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As a rule, most things that academics argue most about among themselves tend to have very few or little real world consequences. At least, that’s the main insight of what has become known as Sayre’s Law, which states: “Academic politics is the most vicious and bitter form of politics, because the stakes are so low.”
But today, we have an exception to that rule in of the form of an academic debate that broke out very publicly within the past week, over one of the findings a very widely cited paper by Harvard researchers Kenneth Rogoff and Carmen Reinhart into the effects of high national debt levels upon national economic growth rates. Mike Konzcal describes the influence of the Rogoff-Reinhart research:
In 2010, economists Carmen Reinhart and Kenneth Rogoff released a paper, “Growth in a Time of Debt.” Their “main result is that…median growth rates for countries with public debt over 90 percent of GDP are roughly one percent lower than otherwise; average (mean) growth rates are several percent lower.” Countries with debt-to-GDP ratios above 90 percent have a slightly negative average growth rate, in fact.
This has been one of the most cited stats in the public debate during the Great Recession. Paul Ryan’s Path to Prosperity budget states their study “found conclusive empirical evidence that [debt] exceeding 90 percent of the economy has a significant negative effect on economic growth.” The Washington Post editorial board takes it as an economic consensus view, stating that “debt-to-GDP could keep rising — and stick dangerously near the 90 percent mark that economists regard as a threat to sustainable economic growth.”
Problems arose within the academic community however because other researchers weren’t able to fully replicate Reinhart and Rogoff’s results. At least until very recently, when Thomas Herndon, Michael Ash, and Robert Pollin of the University of Massachusetts, Amherst acquired a copy of the Excel spreadsheet that Reinhart and Rogoff used to develop their results from them, which allowed the UMass-Amherst researchers to review their analysis and to identify some issues with how it was done, which they published in a recently released paper. Konzcal explains:
They find that three main issues stand out. First, Reinhart and Rogoff selectively exclude years of high debt and average growth. Second, they use a debatable method to weight the countries. Third, there also appears to be a coding error that excludes high-debt and average-growth countries. All three bias in favor of their result, and without them you don’t get their controversial result.
San Diego State University’s James Hamilton has one of the better summaries of the issues with the data in dispute with respect to the full scope of the Reinhart and Rogoff paper:
The specific evidence reported in Reinhart-Rogoff (2010) came from three different data sets. First, they followed 20 individual countries for up to two centuries, calculating the average growth rate for that country in the years when debt levels exceeded 90% of GDP and average growth rates for years with other debt levels. They reported these separately for each individual country (see Table 1 of Reinhart and Rogoff (2010)), and found that growth rates were slower when debt levels were higher. Second, they combined data from a panel of 20 different emerging economies over 1970-2009 and found that growth rates were slower when debt levels were higher. The recent critique by Herndon, Ash, and Pollin (2013) did not discuss either of these first two claims. Instead, their critique concerns Reinhart and Rogoff’s analysis of a third data set, a panel of 20 advanced economies over the last half-century.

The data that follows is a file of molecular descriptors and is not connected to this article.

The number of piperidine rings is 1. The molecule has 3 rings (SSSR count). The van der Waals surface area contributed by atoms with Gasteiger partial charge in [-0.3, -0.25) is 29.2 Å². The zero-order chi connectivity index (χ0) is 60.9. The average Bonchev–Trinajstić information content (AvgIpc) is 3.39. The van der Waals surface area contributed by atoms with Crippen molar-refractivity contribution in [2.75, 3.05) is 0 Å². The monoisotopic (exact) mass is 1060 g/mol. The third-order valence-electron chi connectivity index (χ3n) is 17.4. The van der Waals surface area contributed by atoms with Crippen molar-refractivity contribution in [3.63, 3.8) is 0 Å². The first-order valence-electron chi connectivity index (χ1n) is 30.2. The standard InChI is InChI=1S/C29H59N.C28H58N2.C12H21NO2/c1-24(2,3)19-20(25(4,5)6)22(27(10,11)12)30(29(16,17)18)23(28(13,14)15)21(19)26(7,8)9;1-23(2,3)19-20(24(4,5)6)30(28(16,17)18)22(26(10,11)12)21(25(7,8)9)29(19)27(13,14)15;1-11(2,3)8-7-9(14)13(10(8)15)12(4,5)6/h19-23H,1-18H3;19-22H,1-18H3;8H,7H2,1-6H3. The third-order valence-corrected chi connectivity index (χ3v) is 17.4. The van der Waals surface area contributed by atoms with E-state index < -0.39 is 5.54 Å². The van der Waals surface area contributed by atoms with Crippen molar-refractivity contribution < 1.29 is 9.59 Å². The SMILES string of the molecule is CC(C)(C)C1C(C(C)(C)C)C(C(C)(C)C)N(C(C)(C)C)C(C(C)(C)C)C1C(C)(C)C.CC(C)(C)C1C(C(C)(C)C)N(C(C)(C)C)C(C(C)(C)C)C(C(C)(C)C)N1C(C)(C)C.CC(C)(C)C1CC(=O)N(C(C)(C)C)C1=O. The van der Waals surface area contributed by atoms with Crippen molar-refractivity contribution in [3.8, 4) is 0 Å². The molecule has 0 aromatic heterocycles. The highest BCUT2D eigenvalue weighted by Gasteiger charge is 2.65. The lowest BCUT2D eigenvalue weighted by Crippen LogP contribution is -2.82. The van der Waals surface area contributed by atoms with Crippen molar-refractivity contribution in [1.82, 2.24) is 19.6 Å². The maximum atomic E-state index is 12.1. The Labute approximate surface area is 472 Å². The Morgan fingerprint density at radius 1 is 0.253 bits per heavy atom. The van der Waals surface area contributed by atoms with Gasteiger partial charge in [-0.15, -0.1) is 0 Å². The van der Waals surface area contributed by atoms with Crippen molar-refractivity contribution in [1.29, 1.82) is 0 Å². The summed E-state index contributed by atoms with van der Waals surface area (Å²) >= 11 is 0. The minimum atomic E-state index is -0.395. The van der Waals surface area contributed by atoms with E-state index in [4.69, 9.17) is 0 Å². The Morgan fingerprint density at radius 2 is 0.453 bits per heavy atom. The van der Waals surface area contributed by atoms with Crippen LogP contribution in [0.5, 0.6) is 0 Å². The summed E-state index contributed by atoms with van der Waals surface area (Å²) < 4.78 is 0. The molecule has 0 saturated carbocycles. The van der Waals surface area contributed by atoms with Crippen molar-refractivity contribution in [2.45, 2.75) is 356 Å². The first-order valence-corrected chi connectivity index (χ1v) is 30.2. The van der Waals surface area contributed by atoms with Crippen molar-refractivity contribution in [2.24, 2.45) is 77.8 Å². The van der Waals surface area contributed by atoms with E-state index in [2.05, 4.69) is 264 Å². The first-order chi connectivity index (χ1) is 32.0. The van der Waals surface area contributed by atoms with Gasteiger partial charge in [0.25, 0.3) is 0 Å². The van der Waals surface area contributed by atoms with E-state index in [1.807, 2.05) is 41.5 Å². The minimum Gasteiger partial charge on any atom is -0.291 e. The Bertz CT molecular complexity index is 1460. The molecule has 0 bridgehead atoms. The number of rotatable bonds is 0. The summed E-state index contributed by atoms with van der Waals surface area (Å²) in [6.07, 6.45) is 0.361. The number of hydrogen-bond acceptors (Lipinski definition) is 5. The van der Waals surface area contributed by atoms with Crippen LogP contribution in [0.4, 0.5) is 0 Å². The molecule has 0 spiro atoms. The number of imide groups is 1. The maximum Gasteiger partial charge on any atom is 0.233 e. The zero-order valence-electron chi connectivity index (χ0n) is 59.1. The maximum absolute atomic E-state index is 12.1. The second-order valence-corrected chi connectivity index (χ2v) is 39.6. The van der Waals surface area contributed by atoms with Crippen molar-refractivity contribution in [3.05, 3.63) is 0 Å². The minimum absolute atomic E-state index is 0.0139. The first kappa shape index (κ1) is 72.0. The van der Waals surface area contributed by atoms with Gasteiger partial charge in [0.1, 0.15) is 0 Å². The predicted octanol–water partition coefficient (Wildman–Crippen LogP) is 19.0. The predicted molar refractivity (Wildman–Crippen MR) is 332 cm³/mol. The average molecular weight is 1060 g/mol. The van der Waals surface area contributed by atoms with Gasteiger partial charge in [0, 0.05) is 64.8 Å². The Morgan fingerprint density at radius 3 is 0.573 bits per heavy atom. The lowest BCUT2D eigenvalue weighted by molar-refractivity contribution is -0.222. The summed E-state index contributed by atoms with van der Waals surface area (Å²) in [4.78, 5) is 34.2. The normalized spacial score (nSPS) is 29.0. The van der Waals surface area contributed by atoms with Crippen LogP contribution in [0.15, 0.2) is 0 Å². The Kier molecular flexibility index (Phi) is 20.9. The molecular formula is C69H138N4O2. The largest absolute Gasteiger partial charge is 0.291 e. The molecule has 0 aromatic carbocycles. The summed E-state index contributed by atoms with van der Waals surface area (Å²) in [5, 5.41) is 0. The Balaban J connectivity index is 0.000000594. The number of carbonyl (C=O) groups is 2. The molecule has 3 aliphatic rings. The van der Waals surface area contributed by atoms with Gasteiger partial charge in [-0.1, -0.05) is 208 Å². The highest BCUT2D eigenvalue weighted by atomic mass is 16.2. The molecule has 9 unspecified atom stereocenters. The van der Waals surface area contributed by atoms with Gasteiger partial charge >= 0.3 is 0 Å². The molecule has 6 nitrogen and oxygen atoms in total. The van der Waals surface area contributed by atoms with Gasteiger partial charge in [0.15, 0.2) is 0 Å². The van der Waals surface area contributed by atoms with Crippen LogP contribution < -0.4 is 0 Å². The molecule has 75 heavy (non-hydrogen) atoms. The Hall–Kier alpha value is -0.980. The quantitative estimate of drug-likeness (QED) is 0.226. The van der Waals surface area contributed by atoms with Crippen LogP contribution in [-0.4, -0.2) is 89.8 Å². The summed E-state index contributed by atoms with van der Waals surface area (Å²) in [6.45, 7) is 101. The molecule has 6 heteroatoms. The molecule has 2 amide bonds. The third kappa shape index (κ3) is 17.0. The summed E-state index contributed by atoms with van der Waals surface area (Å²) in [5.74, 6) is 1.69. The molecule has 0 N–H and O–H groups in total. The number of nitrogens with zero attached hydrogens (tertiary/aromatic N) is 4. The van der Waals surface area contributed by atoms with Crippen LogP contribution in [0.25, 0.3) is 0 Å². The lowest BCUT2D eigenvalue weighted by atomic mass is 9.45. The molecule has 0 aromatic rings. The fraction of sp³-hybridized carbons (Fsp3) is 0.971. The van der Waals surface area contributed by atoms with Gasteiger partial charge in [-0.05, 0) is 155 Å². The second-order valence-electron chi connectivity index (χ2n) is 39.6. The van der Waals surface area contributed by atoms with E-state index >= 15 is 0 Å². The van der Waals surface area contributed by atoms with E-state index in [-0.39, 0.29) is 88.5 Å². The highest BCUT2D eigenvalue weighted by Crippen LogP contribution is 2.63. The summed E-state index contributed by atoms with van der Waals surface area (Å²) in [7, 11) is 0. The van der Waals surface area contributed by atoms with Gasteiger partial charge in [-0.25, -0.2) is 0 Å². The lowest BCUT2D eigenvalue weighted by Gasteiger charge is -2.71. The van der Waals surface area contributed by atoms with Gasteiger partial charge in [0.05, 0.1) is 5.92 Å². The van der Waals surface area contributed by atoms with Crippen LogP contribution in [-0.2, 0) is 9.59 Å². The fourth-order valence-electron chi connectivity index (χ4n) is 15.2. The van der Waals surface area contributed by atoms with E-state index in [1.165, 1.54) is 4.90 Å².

Let me first jump to the bottom line, and then review the details. Reinhart and Rogoff originally claimed that for this last of the three data sets, real growth rates were around 4% for low debt levels, 3% for moderate debt levels, and -0.1% or +1.6% for debt levels above 90%, with the latter difference depending on whether the aggregation was done using the mean or the median. Herndon, Ash, and Pollin claim that when the numbers are correctly tabulated, real growth rates are around 4% for low debt levels, 3% for moderate debt levels, and 2.2% for debt levels above 90%, with the latter inference based solely on the mean.
If, like us, your eyes have glazed over with the numbers and academic commentary at this point, let’s compare these two sets of results in conflict in graphical format:
The big point of debate is for national debt-to-income (GDP) ratios over 90%. Thanks mainly to an Excel spreadsheet coding error, Reinhart and Rogoff had erroneously found that average real economic growth rates for nations with high national debt loads were negative. After correcting for Reinhart and Rogoff’s data handling errors, Herndon, Ash and Pollin find that instead of being negative, average real economic growth rates for nations with high national debt loads are positive, but are a full percentage point lower than for nations that maintain lower national debt burdens.
And that’s what all the academic hubbub is about. What then gives this academic debate real world consequences is the degree to which a number of leftist organizations have seized upon the Excel programming errors in Reinhart and Rogoff’s third dataset to try to discredit all their findings as a way to undercut those seeking to bring government spending back down to get the size of the national debt under better control.
Which we note is a lot harder to do if real economic growth rates aren’t anywhere as near as strong as they could otherwise be because of an excessively high national debt burden.
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